• Save
Congressional Power and the Commerce Clause
Upcoming SlideShare
Loading in...5
×

Like this? Share it with your network

Share

Congressional Power and the Commerce Clause

  • 3,040 views
Uploaded on

First of two-part lecture on Congressional power given to students of the University of Muenster foreign law program.

First of two-part lecture on Congressional power given to students of the University of Muenster foreign law program.

More in: News & Politics
  • Full Name Full Name Comment goes here.
    Are you sure you want to
    Your message goes here
    Be the first to comment
    Be the first to like this
No Downloads

Views

Total Views
3,040
On Slideshare
2,969
From Embeds
71
Number of Embeds
1

Actions

Shares
Downloads
0
Comments
0
Likes
0

Embeds 71

http://blackboard.rider.edu 71

Report content

Flagged as inappropriate Flag as inappropriate
Flag as inappropriate

Select your reason for flagging this presentation as inappropriate.

Cancel
    No notes for slide

Transcript

  • 1. U.S. Constitutional Law Legislative Powers: The Commerce Clause
  • 2. Congress
    • Two Houses
      • Senate – 100 members, two from each state, six-year terms (staggered).
        • Filibuster & Cloture
        • Confirms Executive and Judicial appointments
      • House – 435 members, number per state depends on population, two-year terms.
        • Power of the purse
    • Removal by 2/3 vote
    • Censure (punishment) by majority vote.
  • 3. House of Representatives
  • 4. Lawmakers
    • Legislative Branch = lawmakers
    • But they do much more:
      • Administrative powers
      • Taxing & Spending powers
      • Supervisory powers
      • Establishment powers
      • War powers
      • Regulatory powers
  • 5. Taxing Power
    • Under Articles of Confederation, Congress had no taxing power.
    • Historical difference between direct v. indirect and revenue raising v. regulatory, but not today.
      • Although, it's unlikely that a direct tax on property would be constitutional.
      • As long as there is some connection to revenue raising, tax will be allowed.
  • 6. Spending Power
    • Congress has broad powers to spend to advance “general welfare.”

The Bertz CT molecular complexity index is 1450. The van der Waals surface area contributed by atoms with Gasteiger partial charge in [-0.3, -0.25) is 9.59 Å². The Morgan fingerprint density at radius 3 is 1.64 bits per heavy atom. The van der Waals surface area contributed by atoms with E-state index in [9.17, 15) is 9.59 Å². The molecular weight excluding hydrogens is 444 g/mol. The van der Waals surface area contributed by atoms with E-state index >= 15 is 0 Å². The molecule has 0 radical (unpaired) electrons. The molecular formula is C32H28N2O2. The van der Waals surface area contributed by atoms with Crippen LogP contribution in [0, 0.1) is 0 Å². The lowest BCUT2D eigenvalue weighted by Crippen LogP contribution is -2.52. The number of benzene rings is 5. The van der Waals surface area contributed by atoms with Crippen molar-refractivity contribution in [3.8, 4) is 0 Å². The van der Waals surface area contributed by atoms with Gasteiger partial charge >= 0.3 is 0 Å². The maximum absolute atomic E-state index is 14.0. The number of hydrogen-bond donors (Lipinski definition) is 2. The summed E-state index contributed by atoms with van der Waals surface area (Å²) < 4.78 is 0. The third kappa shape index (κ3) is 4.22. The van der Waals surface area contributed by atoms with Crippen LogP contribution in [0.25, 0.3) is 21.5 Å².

• Congress may spend in any way it believes will serve general welfare so long as it does not violate another constitutional provision.
      • Can use spending power to regulate
  • 7. Definitions
    • Interstate – crossing state borders
    • Intrastate – activity within state borders
    • Federalism - A system of government in which power is divided between a central authority and constituent political units.
    • Sherman Anti-Trust Act – outlaws monopolies, encourages competition.
  • 8. Commerce Clause
    • Art I, § 8: “The Congress shall have the power . . . [t]o regulate Commerce with foreign Nations, and among the several States, and with the Indian Tribes . . . .”
    • What's really at issue here?
      • Federal v. State powers
    • Key questions are:
      • What is “interstate”
      • What is “commerce”
  • 9. What is Interstate
    • “among the several states” = Interstate
    • concerning more than one state
    • Generally, Congress may regulate when commerce has interstate effects, even if the commerce occurs within a single state.
  • 10. What is Commerce
    • Definition has changed over the years:
    • Original definition – commerce includes all phases of business, including navigation (Gibbons v. Ogden)
    • 1887-1937 – only the end phase of business (that actual exchange of goods).
      • Does not include production, manufacturing, mining, etc.
    • 1937-1995 – Congress could regulate any activity if there was a substantial effect on interstate commerce.
      • expressly rejecting exclusion of production process
  • 11. Heart of Atlanta Motel v. U.S.
  • 12. Questions
    • What are some of the key characteristics of the Heart of Atlanta Motel?
    • Why did the motel get sued?
    • What arguments does the motel raise as a defense?
    • What does public accommodations mean?
    • The Court struck down civil rights laws in the late 1800s. Why is this earlier case deemed not to be precedent by the Court?
    • Why does the court reject defendant's claim that is only involved in local commerce?
  • 13. Other Examples
    • National Labor Relations Act
      • fair employment practices, collective bargaining, create board to enforce labor laws.
    • Fair Labor Standards Act
    • Agricultural Quotas, even for self use!
    • Regulation of surface mining
    • Application of civil rights laws to local restaurant
  • 14. United States v. Lopez
  • 15. Questions
    • What federal law is being challenged in this case?
    • What does Chief Justice Rehnquist say are the three areas that modern Commerce Clause cases have allowed Congress to regulate?
    • Which one of these three areas of regulation are at issue in Lopez?
    • Why does Rehnquist say that Lopez is different than the far reaching case of Wickard?
    • How does the Government claim that the federal law does substantially affect interstate commerce?
  • 16. Questions Continued
    • Why does Rehnquist reject the Government's position?
    • Why does Justice Kennedy think the law falls outside of the Commerce Clause power?
  • 17. Post-Lopez
    • Congress has the power to regulate only
      • the channels of commerce,
      • the instrumentalities of commerce, and
      • action that substantially affects interstate commerce
    • Violence Against Women Act (U.S. v. Morrison)
  • 18. Gonzalez v. Raich (2005)